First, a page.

3. If the animal numbers are rising , why are hunters seeing less ? If sportsman are paying for conservation why must we compete with cattle while hunting ? Land owners get to file crop damage yet do not allow residents free access to those lands , instead of working with hunters to reduce crop damage they instead charge outrageous fees for access then file for gov money
    I personally have seen how land owners herd n harass wildlife off public lands and onto private. When i have inquired on this was told we( dow) have no people to stop it
    I have hunted n fished here my entire life and seen many changes that benefit landowners and non resident yet restrict n discourage resident hunters
    Those issues should be considered before any resident price increase is imposed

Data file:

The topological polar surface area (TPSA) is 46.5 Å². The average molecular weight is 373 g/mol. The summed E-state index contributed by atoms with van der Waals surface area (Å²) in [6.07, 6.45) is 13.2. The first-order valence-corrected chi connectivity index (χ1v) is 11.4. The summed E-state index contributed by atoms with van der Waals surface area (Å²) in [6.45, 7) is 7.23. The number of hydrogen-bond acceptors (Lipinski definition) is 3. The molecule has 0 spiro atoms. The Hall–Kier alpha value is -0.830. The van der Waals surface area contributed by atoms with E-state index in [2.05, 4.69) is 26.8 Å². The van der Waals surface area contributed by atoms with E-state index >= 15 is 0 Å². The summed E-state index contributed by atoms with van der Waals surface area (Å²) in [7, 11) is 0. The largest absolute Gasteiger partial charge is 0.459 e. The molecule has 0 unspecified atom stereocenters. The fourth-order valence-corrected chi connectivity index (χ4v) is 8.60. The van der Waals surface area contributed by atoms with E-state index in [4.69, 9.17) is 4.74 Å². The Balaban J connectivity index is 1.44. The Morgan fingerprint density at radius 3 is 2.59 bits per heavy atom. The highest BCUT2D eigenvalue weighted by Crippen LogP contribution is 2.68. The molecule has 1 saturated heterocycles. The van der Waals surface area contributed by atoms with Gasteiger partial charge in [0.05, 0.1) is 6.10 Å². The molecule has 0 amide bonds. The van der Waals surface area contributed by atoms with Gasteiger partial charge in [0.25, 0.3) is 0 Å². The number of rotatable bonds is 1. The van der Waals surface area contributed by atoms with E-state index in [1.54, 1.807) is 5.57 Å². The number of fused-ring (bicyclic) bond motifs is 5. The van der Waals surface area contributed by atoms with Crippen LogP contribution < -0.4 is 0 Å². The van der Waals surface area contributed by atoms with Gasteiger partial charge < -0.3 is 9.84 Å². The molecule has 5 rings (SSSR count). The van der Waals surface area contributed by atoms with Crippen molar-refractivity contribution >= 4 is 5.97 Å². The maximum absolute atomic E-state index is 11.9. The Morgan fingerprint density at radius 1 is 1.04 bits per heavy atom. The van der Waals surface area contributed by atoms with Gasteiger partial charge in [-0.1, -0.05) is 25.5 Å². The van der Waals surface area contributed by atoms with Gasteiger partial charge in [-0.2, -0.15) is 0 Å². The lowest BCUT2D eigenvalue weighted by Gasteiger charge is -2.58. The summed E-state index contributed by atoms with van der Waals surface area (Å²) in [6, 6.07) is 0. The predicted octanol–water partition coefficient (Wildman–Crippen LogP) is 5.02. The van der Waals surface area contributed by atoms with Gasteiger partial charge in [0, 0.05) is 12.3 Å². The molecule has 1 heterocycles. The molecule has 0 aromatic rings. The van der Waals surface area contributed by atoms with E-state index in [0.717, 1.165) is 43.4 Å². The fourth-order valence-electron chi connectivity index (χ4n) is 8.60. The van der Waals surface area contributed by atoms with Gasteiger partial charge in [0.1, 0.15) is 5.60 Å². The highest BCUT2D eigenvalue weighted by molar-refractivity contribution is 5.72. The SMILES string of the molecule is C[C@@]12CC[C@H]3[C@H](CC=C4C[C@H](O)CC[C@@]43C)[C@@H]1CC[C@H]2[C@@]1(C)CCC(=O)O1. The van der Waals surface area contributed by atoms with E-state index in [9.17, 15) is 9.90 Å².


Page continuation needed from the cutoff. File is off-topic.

If residents could have access to lands now currently blocked off and not charged for that i would gladly pay any small lic fee increase. Until that time im considering hunting outa state.
    Thank you

  4. Currently I don’t need to hear about a price increase for residents, I understand the cost increase that you guys go through but when you guys feel you need to buy and update everything buy new trucks come September to use up your allotted funds for the year so you don’t loose it for the up coming year is a joke it is nothing more than cheating the system. The working public is still struggling in this economy while government employees are still getting bonuses and raises. You guys can’t even get your draw system up and running right and make it work consistently, units take more points that what it says and your refund and points schedule is sent out to a third party who has completely messed it up in the last two years in a row. I have talked to a few game wardens who are awesome to deal with and some who are completely arrogant and what’s funny is they aren’t even on the same page one says that this is legal while another 10 minutes later says that is isn’t .